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When film critics of the 1940s first reviewed the history of cinema, Frenchman Jean Vigo's name shot to the top of the must-see lists. Vigo really made only one short documentary-essay, one short feature and another of standard length before he died at a very early age. One feature was banned and the other re-cut by its distributor, and it was not until after WW2 that a revival established his reputation. Criterion gathers Jean Vigo' three famous titles (and one brief work-for-hire short) into its new Blu-ray release The Complete Jean Vigo. For those of us that have seen these classics only in poor quality 16mm dupes, the collection is a revelation: Jean Vigo brings the spirit of the Avant-garde to everything he films.
Jean Vigo's anarchic style made a splash with his very first film. His first effort À propos de Nice is a silent docu-essay about the French resort town of Nice. It soon departs from the established agenda of the 'city symphony' experimental subgenre. Vigo's camera instead seems to X-ray the social and psychological aspects of life on the ritzy Nice beachfront, where the wealthy come to soak in the sun and display their affluence.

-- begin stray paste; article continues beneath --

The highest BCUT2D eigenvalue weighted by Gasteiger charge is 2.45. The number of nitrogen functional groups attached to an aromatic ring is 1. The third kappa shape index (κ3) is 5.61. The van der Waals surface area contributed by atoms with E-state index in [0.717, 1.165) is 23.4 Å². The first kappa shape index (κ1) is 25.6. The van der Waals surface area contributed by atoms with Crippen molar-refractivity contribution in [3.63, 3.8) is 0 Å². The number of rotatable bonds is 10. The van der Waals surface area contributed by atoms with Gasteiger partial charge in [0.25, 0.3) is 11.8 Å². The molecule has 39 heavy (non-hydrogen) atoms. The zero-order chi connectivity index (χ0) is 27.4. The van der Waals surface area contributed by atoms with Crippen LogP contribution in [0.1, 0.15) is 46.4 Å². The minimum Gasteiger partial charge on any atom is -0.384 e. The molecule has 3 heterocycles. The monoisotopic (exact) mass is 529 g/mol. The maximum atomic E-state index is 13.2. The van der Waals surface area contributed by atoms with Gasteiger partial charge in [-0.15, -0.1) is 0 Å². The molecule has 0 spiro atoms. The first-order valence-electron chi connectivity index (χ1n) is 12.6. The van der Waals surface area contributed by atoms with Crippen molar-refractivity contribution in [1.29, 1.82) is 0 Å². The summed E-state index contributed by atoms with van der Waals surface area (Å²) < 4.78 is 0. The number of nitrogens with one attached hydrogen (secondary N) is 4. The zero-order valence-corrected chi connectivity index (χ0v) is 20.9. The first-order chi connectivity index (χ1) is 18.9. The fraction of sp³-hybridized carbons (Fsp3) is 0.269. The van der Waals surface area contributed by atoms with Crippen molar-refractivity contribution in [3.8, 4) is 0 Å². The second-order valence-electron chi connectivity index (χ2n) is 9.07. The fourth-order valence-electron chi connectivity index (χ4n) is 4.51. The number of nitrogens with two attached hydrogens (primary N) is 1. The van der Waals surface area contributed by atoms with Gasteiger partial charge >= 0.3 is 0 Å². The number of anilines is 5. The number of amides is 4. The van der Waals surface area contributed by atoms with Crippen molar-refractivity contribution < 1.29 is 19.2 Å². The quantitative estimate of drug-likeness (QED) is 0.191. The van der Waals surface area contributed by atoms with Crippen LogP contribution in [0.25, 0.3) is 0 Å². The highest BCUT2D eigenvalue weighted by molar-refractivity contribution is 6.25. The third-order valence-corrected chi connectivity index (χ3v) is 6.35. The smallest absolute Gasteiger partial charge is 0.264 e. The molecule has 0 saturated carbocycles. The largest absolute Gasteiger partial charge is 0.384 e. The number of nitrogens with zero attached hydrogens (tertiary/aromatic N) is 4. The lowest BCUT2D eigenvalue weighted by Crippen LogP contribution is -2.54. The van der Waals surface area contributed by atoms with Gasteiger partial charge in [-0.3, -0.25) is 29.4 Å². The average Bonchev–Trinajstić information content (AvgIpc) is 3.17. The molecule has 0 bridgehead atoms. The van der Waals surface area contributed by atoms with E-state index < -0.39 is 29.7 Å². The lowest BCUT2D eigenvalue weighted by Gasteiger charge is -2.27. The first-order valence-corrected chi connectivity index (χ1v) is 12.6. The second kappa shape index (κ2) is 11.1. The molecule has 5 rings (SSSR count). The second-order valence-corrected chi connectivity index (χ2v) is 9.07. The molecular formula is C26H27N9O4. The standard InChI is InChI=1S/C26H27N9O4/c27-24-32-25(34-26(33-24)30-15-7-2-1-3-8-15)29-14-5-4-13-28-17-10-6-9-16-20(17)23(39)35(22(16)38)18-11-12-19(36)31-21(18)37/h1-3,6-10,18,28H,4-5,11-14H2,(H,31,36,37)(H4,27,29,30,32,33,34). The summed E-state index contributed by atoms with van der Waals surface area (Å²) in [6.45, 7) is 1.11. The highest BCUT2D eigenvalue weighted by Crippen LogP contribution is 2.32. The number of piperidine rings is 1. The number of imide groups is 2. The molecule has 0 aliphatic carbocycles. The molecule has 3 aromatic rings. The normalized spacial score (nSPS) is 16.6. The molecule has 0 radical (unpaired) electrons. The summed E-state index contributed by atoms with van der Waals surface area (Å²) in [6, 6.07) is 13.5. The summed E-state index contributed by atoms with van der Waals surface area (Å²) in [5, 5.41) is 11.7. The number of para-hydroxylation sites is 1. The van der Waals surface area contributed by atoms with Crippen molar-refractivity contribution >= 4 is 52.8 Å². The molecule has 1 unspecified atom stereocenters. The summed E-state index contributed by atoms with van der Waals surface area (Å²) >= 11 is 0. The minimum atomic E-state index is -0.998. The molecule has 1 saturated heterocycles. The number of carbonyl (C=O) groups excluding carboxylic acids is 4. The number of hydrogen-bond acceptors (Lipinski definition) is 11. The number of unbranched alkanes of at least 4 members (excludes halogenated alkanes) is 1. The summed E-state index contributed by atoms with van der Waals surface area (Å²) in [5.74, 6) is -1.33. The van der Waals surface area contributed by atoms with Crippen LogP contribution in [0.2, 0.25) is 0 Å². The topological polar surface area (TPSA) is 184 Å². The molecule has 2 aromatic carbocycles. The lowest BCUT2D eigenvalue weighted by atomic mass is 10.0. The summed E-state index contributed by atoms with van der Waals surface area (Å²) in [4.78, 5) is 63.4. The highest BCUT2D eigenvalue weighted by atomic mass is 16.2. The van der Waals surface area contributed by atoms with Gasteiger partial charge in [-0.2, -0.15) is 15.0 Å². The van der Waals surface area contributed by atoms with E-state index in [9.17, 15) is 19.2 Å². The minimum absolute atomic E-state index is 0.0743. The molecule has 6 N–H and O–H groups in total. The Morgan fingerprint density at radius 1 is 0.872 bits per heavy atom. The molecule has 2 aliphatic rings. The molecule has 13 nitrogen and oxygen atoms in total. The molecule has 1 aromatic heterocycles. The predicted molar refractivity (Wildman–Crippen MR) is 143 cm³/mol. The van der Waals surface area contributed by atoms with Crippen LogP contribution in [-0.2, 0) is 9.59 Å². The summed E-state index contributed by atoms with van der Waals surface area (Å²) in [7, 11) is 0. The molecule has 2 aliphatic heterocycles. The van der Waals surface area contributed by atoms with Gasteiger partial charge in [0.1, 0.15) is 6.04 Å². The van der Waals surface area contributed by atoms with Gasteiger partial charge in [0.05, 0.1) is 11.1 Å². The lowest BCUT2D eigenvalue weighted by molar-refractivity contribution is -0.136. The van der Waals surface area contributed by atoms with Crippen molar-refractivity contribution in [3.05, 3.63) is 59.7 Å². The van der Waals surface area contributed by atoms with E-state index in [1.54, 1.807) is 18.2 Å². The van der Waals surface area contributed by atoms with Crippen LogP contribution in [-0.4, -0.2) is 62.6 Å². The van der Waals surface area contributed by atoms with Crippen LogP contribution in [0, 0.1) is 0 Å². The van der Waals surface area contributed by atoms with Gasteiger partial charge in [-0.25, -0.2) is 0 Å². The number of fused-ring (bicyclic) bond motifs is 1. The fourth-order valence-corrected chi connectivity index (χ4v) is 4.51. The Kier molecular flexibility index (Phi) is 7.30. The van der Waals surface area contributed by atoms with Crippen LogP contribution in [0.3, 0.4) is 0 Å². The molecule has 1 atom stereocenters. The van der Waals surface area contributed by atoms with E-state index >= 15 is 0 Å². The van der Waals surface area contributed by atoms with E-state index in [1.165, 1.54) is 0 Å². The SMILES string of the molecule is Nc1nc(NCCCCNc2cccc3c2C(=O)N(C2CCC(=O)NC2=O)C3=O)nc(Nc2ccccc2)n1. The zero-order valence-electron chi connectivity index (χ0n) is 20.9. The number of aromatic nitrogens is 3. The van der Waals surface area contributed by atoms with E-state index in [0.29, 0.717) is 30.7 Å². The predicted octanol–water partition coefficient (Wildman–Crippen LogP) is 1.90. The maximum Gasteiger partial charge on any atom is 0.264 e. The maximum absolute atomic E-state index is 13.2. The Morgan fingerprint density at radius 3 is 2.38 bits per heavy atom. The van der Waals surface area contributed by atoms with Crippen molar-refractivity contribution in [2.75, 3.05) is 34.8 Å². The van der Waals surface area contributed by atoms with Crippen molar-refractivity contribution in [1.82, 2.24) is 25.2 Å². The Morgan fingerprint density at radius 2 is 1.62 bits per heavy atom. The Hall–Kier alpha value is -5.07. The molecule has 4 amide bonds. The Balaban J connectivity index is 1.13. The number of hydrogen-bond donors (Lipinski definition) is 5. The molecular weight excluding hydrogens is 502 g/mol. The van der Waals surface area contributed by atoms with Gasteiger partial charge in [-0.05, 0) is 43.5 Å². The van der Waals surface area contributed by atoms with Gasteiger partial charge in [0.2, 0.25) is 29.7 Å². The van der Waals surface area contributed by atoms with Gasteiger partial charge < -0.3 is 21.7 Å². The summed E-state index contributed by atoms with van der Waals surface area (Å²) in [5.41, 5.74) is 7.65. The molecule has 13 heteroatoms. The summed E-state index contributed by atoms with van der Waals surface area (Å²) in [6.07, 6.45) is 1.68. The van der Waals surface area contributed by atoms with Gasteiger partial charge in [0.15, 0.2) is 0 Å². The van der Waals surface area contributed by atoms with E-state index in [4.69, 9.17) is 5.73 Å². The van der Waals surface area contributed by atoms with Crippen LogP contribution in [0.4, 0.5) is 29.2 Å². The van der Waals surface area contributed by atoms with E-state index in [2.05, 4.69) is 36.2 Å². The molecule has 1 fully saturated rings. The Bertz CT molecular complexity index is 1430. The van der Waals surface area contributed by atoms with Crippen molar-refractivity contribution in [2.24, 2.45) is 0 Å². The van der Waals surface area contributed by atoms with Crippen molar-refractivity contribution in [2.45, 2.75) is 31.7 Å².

Without a narration or a soundtrack, comparisons of rich and poor take second position to surreal, often humorous visions. Shots of well-dressed folk on the beachfront walk are interrupted by a shot of an ostrich's head, looking just as self-satisfied; it's only the beginning of a number of wickedly satiric cutaways to animals and statuary. Workers wash the gutters and set out the tables, and then proceed to manicure the trees and sculpt garish costumes for the carnaval celebration. Shots of the boats, cars and airplanes of the rich are followed by a poor man's odd, custom-made bicycle apparatus. Vigo analyzes a chic woman of fashion sitting in a deck chair: her expensive clothes disappear layer by layer until she lounges in the nude, without ever changing her fashionably disinterested attitude. When the carnaval parade becomes a riot of movement and dancing, the 'giant head' sculpted costumes go on parade, like strange gods. Vigo's camera looks up the dresses of a group of revelers atop a platform. The girls kick their legs up, inviting our gaze. The display may be decadent but it rounds out the portrait of a town that dispenses pleasures to the well heeled.
À propos de Nice was a genuine Avant-garde attraction shown in film clubs and in a few art theaters; Jean Vigo was reportedly inspired by the classic of that circuit, Buñuel's An Andalusian Dog. His second film Taris is a nine-minute commission job to celebrate the skill of a French swimming champion. Vigo simply records the swimmer in slow motion, producing a respectable record of an athlete.